You’ve picked up a new client, and she is looking to expand her successful business to an online platform.
Before you build out the project, what project management methodology will work best to make this project successful? Big question: should you choose Waterfall or Scrum?
Each project management method has strengths and weaknesses, so to deliver the best result there’s one question you need to ask to better understand the needs of the customer.
“Does the client have a clear vision of what needs to be created?”
This answer should determine the strategy and method used for selecting between Waterfall and Scrum aligned to the merits of each process. If the answer is “Yes”, select Waterfall. If the answer is “No”, select Scrum. Here’s why, and how each method will be used most successfully.
For the customer who has a clear vision of what he hopes to create, the Waterfall method is a linear design process that requires little input beyond the initial stages of creation. Broken down into five stages, the waterfall method means each stage reaches completion before the next stage begins. Following evaluation and testing, the customer is presented a completed product ready for use. The stages generally include,
Strengths of Waterfall
Waterfall’s strength is in the documentation. For clients that require hard deadlines and adherence to strict budgets, the waterfall method leaves no room for surprises. The client knows what to expect and knows what the software will provide.
From a backend perspective, radical documentation means a new developer can pick up where a former team member left off. This ensures smooth transitions in staff and seamless service for the customer.
Risk Factors and Weaknesses of Waterfall Project Management
The distinguishing factor of this method that often makes customers a little squeamish is the permanence of the process. Design decisions are made in the initial stage and are maintained until the final evaluation, which isn’t always a bad thing. This dedication to structure is ideal for short projects that have a solid design with little need for change.
As the name implies, once the waterfall has moved downhill, it cannot return. This means once a step has been completed, it cannot be changed. This process places an extreme amount of pressure on the initial requirements and a clear understanding of the customer’s feature set. If the customer isn’t happy with the result or the developers coded a stage incorrectly, the project must be scrapped and started over.
Scrum and other agile project management tools were introduced in response to the limitations of the waterfall method. This incremental system illustrates a very different view of the overall process that caters to change, flexibility and adjusting stages.
This “inspect and adapt” framework greatly reduces investment in product development since designs are produced in stages or “sprints.” These are easy to change or enhance with additional features before moving on to the next stage.
The basic life cycle of a project includes,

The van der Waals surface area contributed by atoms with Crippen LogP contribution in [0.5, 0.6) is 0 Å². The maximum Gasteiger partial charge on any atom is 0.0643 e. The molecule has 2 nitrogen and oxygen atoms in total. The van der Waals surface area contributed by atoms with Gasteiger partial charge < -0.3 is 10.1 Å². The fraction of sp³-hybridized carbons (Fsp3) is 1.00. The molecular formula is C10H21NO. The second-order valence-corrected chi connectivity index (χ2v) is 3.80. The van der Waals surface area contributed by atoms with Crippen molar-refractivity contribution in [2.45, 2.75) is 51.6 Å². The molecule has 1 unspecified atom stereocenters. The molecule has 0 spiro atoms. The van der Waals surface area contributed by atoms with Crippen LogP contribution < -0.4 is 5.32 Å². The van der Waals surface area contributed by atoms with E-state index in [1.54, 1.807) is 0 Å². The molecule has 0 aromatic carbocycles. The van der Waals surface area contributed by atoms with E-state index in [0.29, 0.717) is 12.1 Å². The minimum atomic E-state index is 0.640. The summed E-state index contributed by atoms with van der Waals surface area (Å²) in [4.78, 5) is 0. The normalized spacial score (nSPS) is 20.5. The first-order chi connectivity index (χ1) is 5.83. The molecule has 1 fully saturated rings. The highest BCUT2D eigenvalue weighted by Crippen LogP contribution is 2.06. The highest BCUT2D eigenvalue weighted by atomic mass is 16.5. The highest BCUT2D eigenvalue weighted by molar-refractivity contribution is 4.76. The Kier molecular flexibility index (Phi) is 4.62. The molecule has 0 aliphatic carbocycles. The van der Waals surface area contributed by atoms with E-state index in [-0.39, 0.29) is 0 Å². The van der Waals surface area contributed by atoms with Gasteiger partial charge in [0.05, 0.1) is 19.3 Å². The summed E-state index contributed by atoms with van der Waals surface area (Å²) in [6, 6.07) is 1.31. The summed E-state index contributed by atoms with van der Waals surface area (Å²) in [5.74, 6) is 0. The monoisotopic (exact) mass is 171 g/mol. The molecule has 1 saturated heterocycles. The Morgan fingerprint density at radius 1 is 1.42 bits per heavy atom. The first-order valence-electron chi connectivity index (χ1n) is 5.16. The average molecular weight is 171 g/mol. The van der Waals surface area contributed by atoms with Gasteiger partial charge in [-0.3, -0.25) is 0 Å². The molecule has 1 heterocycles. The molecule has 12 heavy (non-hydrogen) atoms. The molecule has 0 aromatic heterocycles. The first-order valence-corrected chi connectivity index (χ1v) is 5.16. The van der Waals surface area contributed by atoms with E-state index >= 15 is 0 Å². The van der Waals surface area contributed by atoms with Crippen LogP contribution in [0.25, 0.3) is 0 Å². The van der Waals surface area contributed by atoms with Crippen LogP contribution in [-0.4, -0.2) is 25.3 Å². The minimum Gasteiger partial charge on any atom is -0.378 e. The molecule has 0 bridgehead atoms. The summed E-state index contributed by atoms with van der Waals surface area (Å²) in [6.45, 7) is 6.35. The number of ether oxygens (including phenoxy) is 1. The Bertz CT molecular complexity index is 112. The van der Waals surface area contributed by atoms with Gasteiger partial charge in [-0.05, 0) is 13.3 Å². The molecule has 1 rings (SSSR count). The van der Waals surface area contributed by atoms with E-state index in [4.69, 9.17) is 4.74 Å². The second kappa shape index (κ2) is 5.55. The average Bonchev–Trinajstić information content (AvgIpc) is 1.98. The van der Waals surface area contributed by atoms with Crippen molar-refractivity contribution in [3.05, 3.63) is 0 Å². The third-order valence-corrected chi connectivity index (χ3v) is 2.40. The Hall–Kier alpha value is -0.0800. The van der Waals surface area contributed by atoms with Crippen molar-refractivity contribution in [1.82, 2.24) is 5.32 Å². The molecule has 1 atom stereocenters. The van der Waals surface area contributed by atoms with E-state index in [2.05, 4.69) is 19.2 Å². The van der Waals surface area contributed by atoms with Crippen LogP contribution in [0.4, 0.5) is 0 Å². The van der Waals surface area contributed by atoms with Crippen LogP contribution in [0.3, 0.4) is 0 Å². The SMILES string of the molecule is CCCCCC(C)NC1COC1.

This process is repeated over and over again to ensure this piece of the project is perfected, functional, and meets the desires and needs of the customer.
Strengths of Scrum
This method means the scrum team creates just enough preparation to get started, providing a minimal feature set based on the customer’s product backlog. This “wish list” is what creates the release backlog, which is broken down into time packets called “sprints.” The sprint illustrates the estimated time required to complete a specific piece. Those sprints are then indicated on a burndown chart. Using time estimates, the team can estimate the date of project completion.
The advantage of this method is the flexibility of each stage of production. It produces the highest business value in the shortest time by developing product in increments (sprints). Should the needs of the customer change or a shift in the industry require adjustments, the design team can easily incorporate those changes into a sprint without derailing the entire project.
Risk Factors with Scrum Project Management
Not all projects work well under an agile method. Repeating the process to perfect the design can be a lengthy and costly endeavor, often causing some projects to go over budget and way past deadline.
Perhaps the biggest advantage of an agile method is also its biggest challenge. This method’s ability to be flexible and easily changeable can, at times, cause the customer to lose focus of the original purpose. This method is ideal if a customer isn’t clear on what will work best for his business, but that lack of vision can also result in a host of changes, a confusing plan, and an enormous expense.
Using Software to Deliver the Best Customer Experience
Regardless of methodology chosen, the execution of the workflow and management of the project is a critical determining factor to the success of the project and happiness of the customer.
Because every project is different, we developed Scalus to support Waterfall and Scrum by focusing on automating the tasks that will improve workflow and provide better communication with staff and customers.
Applying Software to Automate Workflow
Taking the time to understand the needs of the customer ensures your time with the customer will be positive and profitable for both parties and your solution is best aligned with their goals. By applying software to automate the workflow you can immediately reduce the complexity, friction and process required for a task to be completed.
Scalus, a better way to work.
Scalus, a communication and workflow management platform has developed an automated, collaborative tool to ensure your projects are successful and your efforts are maximized. Sign up for a free trial and see how companies like Expensify and AngelList are using Scalus to create the ideal work environment to maximize efficiency and work better.